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Thanksgiving dinner for seniors to be held tonight

By Jessica Scarpati
Posted Nov 19, 2008 @ 03:04 AM


The town's men and women in blue bring new meaning to the credo "protect and serve."
For two hours tonight, a group of Bridgewater police officers will trade their sirens for stuffing and sweet potatoes, which they will serve as part of a Thanksgiving meal for seniors in need.
Officers' families and volunteers from the Citizens Police Academy will also moonlight as waiters and waitresses in the annual tradition, started by Police Chief George K. Gurley nine years ago to build a rapport between public safety agencies and senior citizens.
"The seniors are getting a nice Thanksgiving meal, but they're also getting to know our officers," said Lt. Michael Bois, who helps organize the event.
"If (seniors) feel they know somebody, they feel they can call and ask for them," Bois said. "It's not just 'a police car' going by anymore."
Seniors must sign up in advance for the dinner, and can no longer register; the 160 slots filled within days of its announcement, organizers said.
In addition to fostering a sense of community and goodwill, the event also fills a socio-economic need. The free meal comes from food donated and prepared by Bridgewater State College.
Those donations become even more welcome as the slumping economy pinches the budgets of families and social services.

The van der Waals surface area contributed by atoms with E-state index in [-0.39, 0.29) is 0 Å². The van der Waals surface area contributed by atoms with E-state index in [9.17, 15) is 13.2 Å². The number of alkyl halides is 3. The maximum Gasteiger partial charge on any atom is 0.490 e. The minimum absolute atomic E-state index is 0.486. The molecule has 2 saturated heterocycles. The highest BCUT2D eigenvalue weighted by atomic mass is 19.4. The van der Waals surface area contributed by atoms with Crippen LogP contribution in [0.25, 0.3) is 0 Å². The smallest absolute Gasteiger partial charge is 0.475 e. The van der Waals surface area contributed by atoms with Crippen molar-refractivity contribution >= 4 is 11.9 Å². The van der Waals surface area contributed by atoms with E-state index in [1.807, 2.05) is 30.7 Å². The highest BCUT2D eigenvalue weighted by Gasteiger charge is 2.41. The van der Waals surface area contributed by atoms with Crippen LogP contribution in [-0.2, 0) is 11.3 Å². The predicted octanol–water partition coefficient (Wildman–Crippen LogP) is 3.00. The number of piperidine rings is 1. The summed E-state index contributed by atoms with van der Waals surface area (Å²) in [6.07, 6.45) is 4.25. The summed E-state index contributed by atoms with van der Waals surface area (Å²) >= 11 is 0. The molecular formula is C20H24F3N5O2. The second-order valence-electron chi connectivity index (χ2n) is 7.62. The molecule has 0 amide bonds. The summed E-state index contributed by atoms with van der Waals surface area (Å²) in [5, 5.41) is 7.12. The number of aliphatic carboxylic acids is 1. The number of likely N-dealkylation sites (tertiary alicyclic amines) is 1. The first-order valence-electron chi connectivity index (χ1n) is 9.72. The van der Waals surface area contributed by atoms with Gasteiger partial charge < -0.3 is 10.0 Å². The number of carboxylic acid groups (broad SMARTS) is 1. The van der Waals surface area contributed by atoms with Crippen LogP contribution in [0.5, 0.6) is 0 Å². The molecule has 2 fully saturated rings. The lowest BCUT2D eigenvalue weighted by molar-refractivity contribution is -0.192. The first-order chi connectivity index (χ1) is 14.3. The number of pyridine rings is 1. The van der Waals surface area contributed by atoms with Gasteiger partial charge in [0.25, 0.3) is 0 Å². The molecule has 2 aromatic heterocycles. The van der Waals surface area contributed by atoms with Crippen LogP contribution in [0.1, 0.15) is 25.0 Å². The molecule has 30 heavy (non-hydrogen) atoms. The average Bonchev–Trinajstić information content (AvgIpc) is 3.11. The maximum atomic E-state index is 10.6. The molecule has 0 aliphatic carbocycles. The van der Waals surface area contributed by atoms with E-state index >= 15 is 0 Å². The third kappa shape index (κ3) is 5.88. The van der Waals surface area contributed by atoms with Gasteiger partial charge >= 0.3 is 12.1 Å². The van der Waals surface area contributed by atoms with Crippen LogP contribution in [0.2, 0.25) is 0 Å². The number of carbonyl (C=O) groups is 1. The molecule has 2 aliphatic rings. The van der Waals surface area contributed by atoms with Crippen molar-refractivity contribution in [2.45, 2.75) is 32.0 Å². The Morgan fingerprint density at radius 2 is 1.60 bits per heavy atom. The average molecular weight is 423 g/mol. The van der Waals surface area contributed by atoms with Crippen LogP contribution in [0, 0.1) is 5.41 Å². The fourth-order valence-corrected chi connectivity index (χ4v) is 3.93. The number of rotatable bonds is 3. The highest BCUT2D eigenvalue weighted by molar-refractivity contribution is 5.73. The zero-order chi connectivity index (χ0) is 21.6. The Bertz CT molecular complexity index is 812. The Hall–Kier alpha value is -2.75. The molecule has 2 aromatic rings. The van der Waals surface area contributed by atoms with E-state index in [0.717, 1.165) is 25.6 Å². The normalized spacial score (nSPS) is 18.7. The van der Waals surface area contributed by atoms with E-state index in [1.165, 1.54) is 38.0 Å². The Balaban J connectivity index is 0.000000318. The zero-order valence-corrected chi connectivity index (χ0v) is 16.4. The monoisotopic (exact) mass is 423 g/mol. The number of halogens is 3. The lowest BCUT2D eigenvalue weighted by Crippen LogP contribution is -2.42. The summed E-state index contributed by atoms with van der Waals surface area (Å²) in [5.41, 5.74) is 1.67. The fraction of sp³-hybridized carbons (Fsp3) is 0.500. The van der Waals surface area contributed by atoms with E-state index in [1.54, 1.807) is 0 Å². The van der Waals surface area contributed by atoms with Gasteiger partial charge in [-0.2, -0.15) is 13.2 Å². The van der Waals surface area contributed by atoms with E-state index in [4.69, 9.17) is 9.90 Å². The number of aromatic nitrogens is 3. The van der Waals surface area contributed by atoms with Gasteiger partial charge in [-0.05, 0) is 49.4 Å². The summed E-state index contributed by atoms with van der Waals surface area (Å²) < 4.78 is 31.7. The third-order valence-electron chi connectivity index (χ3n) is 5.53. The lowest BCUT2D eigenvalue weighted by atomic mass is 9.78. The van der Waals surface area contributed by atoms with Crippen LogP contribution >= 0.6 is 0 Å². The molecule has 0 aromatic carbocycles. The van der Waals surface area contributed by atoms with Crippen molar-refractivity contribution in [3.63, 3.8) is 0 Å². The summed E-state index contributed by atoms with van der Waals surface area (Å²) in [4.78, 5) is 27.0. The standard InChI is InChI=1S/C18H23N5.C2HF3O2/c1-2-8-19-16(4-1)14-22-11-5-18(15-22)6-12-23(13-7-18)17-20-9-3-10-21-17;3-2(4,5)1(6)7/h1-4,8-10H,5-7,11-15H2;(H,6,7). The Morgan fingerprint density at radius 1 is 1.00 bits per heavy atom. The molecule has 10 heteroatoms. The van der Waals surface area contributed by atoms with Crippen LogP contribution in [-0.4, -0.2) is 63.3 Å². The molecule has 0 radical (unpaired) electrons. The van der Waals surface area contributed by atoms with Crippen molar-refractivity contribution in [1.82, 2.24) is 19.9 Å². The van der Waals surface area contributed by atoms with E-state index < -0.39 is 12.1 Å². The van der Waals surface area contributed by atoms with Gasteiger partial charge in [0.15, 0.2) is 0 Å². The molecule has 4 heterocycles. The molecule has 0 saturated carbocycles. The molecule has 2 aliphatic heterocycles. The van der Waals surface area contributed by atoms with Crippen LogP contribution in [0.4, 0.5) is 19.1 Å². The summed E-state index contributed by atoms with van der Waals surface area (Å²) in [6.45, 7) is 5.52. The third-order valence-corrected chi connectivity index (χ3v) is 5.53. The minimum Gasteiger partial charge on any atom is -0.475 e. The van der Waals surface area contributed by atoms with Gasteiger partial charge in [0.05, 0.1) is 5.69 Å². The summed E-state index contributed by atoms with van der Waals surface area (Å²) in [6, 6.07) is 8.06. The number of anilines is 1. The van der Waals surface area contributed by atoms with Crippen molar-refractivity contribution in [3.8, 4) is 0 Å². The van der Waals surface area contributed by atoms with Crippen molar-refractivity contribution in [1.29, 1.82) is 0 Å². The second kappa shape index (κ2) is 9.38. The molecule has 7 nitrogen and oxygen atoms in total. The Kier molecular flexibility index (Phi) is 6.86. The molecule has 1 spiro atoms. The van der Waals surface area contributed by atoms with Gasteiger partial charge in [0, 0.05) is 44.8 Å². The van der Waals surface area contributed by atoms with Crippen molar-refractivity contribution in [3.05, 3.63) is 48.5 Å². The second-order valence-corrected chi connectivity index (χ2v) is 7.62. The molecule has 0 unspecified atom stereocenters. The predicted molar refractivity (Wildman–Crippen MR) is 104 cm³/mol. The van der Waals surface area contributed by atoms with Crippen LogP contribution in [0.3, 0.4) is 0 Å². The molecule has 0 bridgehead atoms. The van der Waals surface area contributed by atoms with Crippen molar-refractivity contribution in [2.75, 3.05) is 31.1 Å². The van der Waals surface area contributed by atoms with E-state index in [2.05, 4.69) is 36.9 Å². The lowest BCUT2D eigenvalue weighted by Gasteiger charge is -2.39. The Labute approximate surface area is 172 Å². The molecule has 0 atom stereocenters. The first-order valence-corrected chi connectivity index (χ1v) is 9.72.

"Obviously, the economy is affecting the population that we're dealing with," said Lorraine Carrozza, director of the Bridgewater Office of Elder Affairs.
Although fuel prices are on the decline, food prices have not come down, making the classic Thanksgiving dinner more expensive, according to the American Farm Bureau Federation.
The average Thanksgiving dinner is expected to cost $44.61 this year, a $2.35 increase from last year, according to the group.But when adjusted for inflation, this year's average cost is equal to $20.65 in 1988 dollars. In 1988, the bureau calculated the average Thanksgiving at $26.61.The price of a 16-pound turkey, at $19.09, is most to blame for this year's rising cost, going up $1.46 from 2007, the bureau stated. Despite the obvious bonus of a free meal, Carrozza said those who come to the Bridgewater Senior Center for the event see the dinner more as a chance to socialize.
"It's great just watching all of the faces and all of the smiles, and listening to the conversations," she said. "They don't feel like it's a charity-type event. They kind of feel like it's a get-together."
Volunteering at the dinner is just as rewarding for the officers, Bois said.
"There are some who don't want to do it at first, but after they do it one year, they're the first ones signing their name next year," he said.
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